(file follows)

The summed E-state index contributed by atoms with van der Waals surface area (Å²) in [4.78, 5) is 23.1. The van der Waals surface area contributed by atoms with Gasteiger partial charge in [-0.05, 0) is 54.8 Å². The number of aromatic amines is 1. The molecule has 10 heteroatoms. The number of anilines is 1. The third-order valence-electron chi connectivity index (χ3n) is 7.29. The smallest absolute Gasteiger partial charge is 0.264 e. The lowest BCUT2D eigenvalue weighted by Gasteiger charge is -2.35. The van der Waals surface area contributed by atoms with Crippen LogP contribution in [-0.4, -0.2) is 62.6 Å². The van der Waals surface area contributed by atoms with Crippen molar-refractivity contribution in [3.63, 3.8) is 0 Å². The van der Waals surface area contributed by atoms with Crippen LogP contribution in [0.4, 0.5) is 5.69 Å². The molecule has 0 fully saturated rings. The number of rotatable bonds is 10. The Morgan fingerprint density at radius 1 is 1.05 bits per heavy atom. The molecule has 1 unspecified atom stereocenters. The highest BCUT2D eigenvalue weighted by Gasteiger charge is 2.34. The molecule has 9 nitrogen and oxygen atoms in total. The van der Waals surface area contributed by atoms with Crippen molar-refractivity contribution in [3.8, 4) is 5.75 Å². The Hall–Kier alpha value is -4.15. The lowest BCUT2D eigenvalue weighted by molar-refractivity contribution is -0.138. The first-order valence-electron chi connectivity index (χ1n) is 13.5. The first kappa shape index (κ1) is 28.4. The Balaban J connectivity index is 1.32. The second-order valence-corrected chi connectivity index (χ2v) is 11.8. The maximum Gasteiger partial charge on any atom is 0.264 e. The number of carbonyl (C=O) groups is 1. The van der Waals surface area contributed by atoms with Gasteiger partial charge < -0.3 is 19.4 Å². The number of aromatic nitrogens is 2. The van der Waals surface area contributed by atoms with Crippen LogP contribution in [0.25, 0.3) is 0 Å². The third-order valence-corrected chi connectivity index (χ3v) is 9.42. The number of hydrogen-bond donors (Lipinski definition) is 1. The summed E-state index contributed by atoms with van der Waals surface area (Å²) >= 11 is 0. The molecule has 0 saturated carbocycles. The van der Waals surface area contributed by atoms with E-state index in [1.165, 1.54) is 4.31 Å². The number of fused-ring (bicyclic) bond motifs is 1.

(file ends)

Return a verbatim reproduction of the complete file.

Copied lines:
The summed E-state index contributed by atoms with van der Waals surface area (Å²) in [4.78, 5) is 23.1. The van der Waals surface area contributed by atoms with Gasteiger partial charge in [-0.05, 0) is 54.8 Å². The number of aromatic amines is 1. The molecule has 10 heteroatoms. The number of anilines is 1. The third-order valence-electron chi connectivity index (χ3n) is 7.29. The smallest absolute Gasteiger partial charge is 0.264 e. The lowest BCUT2D eigenvalue weighted by Gasteiger charge is -2.35. The van der Waals surface area contributed by atoms with Crippen LogP contribution in [-0.4, -0.2) is 62.6 Å². The van der Waals surface area contributed by atoms with Crippen molar-refractivity contribution in [3.63, 3.8) is 0 Å². The van der Waals surface area contributed by atoms with Crippen LogP contribution in [0.4, 0.5) is 5.69 Å². The molecule has 0 fully saturated rings. The number of rotatable bonds is 10. The Morgan fingerprint density at radius 1 is 1.05 bits per heavy atom. The molecule has 1 unspecified atom stereocenters. The highest BCUT2D eigenvalue weighted by Gasteiger charge is 2.34. The molecule has 9 nitrogen and oxygen atoms in total. The van der Waals surface area contributed by atoms with Crippen molar-refractivity contribution in [3.8, 4) is 5.75 Å². The Hall–Kier alpha value is -4.15. The lowest BCUT2D eigenvalue weighted by molar-refractivity contribution is -0.138. The first-order valence-electron chi connectivity index (χ1n) is 13.5. The first kappa shape index (κ1) is 28.4. The Balaban J connectivity index is 1.32. The second-order valence-corrected chi connectivity index (χ2v) is 11.8. The maximum Gasteiger partial charge on any atom is 0.264 e. The number of carbonyl (C=O) groups is 1. The van der Waals surface area contributed by atoms with Gasteiger partial charge < -0.3 is 19.4 Å². The number of aromatic nitrogens is 2. The van der Waals surface area contributed by atoms with Crippen LogP contribution in [0.25, 0.3) is 0 Å². The third-order valence-corrected chi connectivity index (χ3v) is 9.42. The number of hydrogen-bond donors (Lipinski definition) is 1. The summed E-state index contributed by atoms with van der Waals surface area (Å²) >= 11 is 0. The molecule has 0 saturated carbocycles. The van der Waals surface area contributed by atoms with E-state index in [1.165, 1.54) is 4.31 Å². The number of fused-ring (bicyclic) bond motifs is 1.